The worldwide market for Coriolis flowmeters, driven by greater user acceptance and custody-transfer applications in the oil and gas industries, is expected to grow at a compounded annual growth rate (CAGR) of 12% over the next five years, according to a study by ARC Advisory Group ( The market was $650 million in 2006, and ARC is forecasting it to be over $1.1 billion in 2011.

ARC says Coriolis flowmeters have gained greater acceptance in the process industries in recent years, as the advantages of the technology — such as no moving parts, low cost of ownership, low maintenance, no straight-run requirements, and direct mass measurement — coupled with falling average selling prices (ASP) have helped boost adoption rates. Most of the major field device suppliers have Coriolis meters in their flowmetering product portfolio, but a large portion of the market is consolidated in the hands of only a few suppliers. These suppliers, according to ARC, have found success in offering a broad, multi-tiered product line that fulfills many flow applications across multiple vertical industries. Smaller competitors have found opportunities by positioning their Coriolis flowmeters in niche applications to bolster their market shares by solving the most challenging flow measurement problems faced by users.

ARC says Coriolis flowmeter technology continues to advance to expand its suitability for a wider range of flow measurement applications. For example, ARC says many suppliers have made great strides in compensating for entrained gas in liquid flows, which improves measurement accuracy in such challenging flow applications. The ability to measure two-phase flow has great value at the wellhead, in particular.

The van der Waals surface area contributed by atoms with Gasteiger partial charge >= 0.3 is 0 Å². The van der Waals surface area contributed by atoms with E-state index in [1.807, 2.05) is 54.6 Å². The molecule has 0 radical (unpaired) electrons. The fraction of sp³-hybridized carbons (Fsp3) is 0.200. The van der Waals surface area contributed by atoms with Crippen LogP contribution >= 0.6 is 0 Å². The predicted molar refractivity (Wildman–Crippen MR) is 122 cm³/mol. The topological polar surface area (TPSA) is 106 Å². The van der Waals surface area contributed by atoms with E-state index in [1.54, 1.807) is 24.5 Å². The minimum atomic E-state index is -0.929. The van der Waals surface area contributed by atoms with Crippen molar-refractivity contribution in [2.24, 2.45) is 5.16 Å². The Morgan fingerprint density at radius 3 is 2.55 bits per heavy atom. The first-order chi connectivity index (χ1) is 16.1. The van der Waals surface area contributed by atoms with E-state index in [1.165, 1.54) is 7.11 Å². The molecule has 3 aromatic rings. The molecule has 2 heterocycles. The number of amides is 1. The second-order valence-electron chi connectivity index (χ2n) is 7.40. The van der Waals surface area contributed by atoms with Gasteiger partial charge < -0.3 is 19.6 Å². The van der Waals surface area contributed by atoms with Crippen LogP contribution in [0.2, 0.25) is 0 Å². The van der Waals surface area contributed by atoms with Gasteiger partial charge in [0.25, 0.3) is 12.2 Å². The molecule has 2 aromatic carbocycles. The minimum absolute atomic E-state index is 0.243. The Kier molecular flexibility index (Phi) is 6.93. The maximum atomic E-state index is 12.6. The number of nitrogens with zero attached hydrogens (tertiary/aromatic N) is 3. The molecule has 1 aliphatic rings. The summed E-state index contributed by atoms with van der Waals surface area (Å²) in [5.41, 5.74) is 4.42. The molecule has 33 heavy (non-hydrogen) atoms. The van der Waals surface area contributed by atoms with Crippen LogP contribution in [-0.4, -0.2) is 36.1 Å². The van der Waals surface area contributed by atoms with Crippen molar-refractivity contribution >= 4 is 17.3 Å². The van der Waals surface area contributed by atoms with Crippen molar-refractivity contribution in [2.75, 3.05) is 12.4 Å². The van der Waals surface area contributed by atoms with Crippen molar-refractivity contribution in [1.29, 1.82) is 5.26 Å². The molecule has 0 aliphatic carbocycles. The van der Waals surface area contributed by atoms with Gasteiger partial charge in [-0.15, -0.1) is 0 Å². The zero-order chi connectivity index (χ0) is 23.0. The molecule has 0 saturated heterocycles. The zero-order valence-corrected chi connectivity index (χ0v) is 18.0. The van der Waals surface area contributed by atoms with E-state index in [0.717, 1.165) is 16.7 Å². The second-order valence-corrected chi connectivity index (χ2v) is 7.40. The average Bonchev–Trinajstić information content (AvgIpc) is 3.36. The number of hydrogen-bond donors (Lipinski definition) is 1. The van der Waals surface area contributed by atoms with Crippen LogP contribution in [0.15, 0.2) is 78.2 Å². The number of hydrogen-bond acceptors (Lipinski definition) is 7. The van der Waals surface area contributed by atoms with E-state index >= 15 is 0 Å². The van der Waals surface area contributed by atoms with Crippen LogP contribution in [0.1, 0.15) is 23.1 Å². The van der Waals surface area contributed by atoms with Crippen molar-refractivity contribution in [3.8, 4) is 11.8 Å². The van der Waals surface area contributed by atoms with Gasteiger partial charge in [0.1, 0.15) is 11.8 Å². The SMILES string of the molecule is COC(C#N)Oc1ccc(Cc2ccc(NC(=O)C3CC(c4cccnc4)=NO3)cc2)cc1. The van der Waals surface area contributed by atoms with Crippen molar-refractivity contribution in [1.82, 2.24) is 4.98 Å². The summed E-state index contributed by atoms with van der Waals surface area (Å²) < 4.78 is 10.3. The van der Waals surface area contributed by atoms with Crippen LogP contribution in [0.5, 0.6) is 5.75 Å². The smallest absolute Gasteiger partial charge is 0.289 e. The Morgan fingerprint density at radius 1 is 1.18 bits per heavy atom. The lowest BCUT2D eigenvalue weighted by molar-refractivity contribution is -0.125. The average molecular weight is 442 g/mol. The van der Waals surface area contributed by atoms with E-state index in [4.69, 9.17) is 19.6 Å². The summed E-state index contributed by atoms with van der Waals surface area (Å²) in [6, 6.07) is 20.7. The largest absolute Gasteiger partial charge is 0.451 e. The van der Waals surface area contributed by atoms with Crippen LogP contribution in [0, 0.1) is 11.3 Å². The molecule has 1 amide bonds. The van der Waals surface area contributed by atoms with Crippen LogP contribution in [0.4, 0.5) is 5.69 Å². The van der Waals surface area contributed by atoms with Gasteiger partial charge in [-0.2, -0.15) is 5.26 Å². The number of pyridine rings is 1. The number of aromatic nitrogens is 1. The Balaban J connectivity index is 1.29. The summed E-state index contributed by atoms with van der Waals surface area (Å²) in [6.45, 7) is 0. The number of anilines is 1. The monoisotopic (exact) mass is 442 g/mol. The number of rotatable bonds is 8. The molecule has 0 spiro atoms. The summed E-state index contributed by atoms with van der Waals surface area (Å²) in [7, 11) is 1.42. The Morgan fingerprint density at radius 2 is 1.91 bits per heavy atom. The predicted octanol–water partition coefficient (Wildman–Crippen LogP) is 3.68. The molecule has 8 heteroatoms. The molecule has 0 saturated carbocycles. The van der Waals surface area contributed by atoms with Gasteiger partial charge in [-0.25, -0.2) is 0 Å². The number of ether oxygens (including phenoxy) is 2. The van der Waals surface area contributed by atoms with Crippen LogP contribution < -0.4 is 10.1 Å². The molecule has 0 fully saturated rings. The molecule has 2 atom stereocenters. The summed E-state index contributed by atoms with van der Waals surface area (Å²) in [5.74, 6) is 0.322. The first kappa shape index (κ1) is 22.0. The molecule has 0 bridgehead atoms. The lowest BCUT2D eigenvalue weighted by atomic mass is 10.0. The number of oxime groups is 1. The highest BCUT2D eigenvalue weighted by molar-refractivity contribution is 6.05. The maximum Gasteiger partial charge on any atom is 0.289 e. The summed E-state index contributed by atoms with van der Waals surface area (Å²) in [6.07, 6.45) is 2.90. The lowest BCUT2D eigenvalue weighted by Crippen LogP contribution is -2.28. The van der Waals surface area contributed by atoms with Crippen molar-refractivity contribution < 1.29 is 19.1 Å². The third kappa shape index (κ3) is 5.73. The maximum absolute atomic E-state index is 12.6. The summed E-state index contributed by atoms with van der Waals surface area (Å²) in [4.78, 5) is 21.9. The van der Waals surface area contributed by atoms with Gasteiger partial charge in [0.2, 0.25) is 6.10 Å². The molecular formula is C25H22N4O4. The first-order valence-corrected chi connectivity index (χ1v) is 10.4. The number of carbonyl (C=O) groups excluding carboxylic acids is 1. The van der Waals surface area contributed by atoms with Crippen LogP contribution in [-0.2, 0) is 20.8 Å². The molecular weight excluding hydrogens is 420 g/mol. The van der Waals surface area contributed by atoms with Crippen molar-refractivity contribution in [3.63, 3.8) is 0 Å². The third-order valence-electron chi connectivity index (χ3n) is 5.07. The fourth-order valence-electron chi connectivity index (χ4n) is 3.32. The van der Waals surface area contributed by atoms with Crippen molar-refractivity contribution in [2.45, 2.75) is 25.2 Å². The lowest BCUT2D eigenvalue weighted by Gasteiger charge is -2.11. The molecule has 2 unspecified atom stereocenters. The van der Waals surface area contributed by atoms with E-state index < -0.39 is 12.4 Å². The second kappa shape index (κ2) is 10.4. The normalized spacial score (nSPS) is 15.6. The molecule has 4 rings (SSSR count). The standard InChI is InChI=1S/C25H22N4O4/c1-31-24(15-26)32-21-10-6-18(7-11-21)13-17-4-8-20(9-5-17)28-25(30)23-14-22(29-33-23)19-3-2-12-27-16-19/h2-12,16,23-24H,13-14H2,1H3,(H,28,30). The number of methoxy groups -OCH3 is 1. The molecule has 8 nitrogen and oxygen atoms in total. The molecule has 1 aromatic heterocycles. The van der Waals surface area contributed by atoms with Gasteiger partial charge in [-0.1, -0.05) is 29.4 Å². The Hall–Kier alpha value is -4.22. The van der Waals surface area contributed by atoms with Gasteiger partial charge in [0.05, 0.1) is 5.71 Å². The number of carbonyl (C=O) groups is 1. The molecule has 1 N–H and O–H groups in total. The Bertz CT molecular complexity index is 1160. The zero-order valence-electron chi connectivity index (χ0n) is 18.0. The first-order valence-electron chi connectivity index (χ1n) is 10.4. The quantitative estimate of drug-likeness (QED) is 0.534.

Regionally, ARC says suppliers can expect to see the largest growth in Asia, where heavy investment in new plant construction continues in core sectors, such as chemical & petrochemical, oil & gas, and power. The Middle East, due to its high concentration of oil & gas activities, will continue to be fertile ground for automation and instrumentation suppliers alike. Europe, which is coming out of a long period of stagnation, will see heightened project activity in years to come. North America, by contrast, is showing signs that growth will slow in coming years. Latin America, home to several large-scale oil and natural gas projects, will see growth approaching double digits, but will remain a relatively small market for suppliers.

For more information on ARC’s Coriolis study, visit